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Non-fungible tokens (NFTs) are, ultimately, a form of digital media. And just like other digital media—from the words written in Decrypt articles to YouTube videos and streamed music—NFTs, in their most basic form, consist of data made up of 1s and 0s.

That’s important because everything associated with the NFT—from the smart contract it lives in to the URL you use to view it to the image itself—ultimately boils down to 1s and 0s that are stored on a computer.

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Not all NFT storage techniques are created equal, however. Indeed, some NFT holders may not own much more than a URL or token ID. So it's worth taking the time to understand how NFT storage works before you think about buying or making an NFT.

Before we dive in let's take a look at some core concepts:

  • 🖥️ Servers—A server is a computer, just like the one you're reading this article on. Unlike the computer you're reading this on, however, servers are exceptionally powerful and can run many different programs simultaneously. At their root, NFTs live and are stored on servers.
  • 🖧 Hosting—The vast majority of people do not run their own servers so, whether they realize it or not, they rely on someone else to provide that service. Hosting refers to a collection of services, including storage, typically run on servers. All NFTs are hosted somewhere.
  • 💽 Metadata—Metadata is data that describes other data. Metadata helps servers find, process, and store data more efficiently. The metadata of an NFT describes characteristics like (for a PFP NFT) its name, color, size, shape, hat type, glasses type, etc
  • #️⃣ Hash—A hash is a cryptographic function that, given some input, produces the same output every time. A hash is typically used to encode and a lot of information verifiably and efficiently. An NFT and all its metadata can be stored in a single hash. To get hands on experience with hashing, check out this hash generator.
  • 📝 Smart contract—Smart contracts are encoded instructions that live on a blockchain. They are the building blocks of decentralized applications (dapps), including most NFTs. The rules for minting and exchanging NFTs live in smart contracts.

On-chain vs off-chain storage

Storing an NFT on-chain means that the entire NFT—the image and all its metadata—exist on a blockchain. Conversely, off-chain stored NFTs means that some or most of the NFT is stored outside of the blockchain.

On-chain storage can be preferable because it means that users can verify all facets of the NFT. However, very few NFT projects opt for this method of storage.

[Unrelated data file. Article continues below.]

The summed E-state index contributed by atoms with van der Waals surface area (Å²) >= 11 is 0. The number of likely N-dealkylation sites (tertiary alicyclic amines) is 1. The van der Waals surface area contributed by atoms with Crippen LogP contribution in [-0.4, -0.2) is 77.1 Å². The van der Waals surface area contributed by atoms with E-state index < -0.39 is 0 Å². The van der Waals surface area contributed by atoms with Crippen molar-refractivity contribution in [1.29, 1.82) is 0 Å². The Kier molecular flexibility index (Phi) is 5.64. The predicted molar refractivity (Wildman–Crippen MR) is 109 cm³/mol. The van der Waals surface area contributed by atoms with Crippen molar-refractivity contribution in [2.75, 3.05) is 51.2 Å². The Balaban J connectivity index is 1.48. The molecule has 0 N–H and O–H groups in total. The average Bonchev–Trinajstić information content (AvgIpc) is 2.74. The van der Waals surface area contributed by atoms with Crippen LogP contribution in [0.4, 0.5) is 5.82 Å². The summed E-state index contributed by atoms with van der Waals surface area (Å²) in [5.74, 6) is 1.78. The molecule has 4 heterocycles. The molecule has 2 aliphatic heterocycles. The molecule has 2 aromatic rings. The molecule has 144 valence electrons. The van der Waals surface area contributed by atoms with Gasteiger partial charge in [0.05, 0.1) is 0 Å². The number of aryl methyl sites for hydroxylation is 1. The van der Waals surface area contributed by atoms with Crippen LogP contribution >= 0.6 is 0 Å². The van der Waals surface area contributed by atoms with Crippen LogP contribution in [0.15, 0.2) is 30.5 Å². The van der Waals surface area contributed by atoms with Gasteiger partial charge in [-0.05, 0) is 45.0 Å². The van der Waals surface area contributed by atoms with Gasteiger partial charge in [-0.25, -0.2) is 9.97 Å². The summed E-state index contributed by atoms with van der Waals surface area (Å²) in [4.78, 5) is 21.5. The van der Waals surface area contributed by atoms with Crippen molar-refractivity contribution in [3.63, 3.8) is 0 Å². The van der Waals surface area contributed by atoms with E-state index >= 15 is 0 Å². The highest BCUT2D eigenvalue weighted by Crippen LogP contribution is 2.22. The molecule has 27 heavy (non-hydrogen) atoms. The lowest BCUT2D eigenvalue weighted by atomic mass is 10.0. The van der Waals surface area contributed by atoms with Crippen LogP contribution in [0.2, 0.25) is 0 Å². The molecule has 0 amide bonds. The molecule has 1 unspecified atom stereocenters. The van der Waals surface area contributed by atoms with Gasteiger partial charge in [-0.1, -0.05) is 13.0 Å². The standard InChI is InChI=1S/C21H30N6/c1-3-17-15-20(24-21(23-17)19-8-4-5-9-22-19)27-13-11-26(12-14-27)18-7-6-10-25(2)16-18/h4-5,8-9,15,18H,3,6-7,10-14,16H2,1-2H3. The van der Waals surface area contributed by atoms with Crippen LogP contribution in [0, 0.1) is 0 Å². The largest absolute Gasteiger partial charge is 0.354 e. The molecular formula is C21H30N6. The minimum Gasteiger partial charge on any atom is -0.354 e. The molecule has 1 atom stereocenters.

An example of one that does is Autoglyphs. The reason for this is simple—JPEG images contain a lot of data, especially when those images exist in collections on the order of thousands or tens of thousands.

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As a result, most NFT projects opt to store the actual images off chain. Many well known NFT projects like CryptoPunks and Bored Ape Yacht Club opt for off-chain storage.

Centralized vs decentralized hosting

In the case of off-chain storage, the NFT's smart contract contains information that points to some off-chain location where the actual NFT JPEG image is stored. Often, the NFT image and its metadata are stored in a hash.

This hash is used to point to either a centralized or decentralized hosting provider.

Examples of centralized hosting providers include Amazon and Google. Centralized hosting providers run servers that store the 1s and 0s that make up the NFT.

The risk of centralized hosting providers is that (although unlikely) they could shut down at any time and the owner’s NFT would be lost. All the owner would be left with is, in some cases, as a simple hash that exists in a smart contract.

That is why many projects opt to use decentralized solutions to host their NFTs. The most common solution is to host NFT data on the InterPlanetary File System (IPFS). IPFS is a distributed peer-to-peer network on which files are stored across multiple nodes, making them resistant to single points of failure such as server issues.

While NFTs stored on IPFS are not technically stored on-chain, they are theoretically safer because IPFS is censorship-resistant; no single entity has the power to shut it down.

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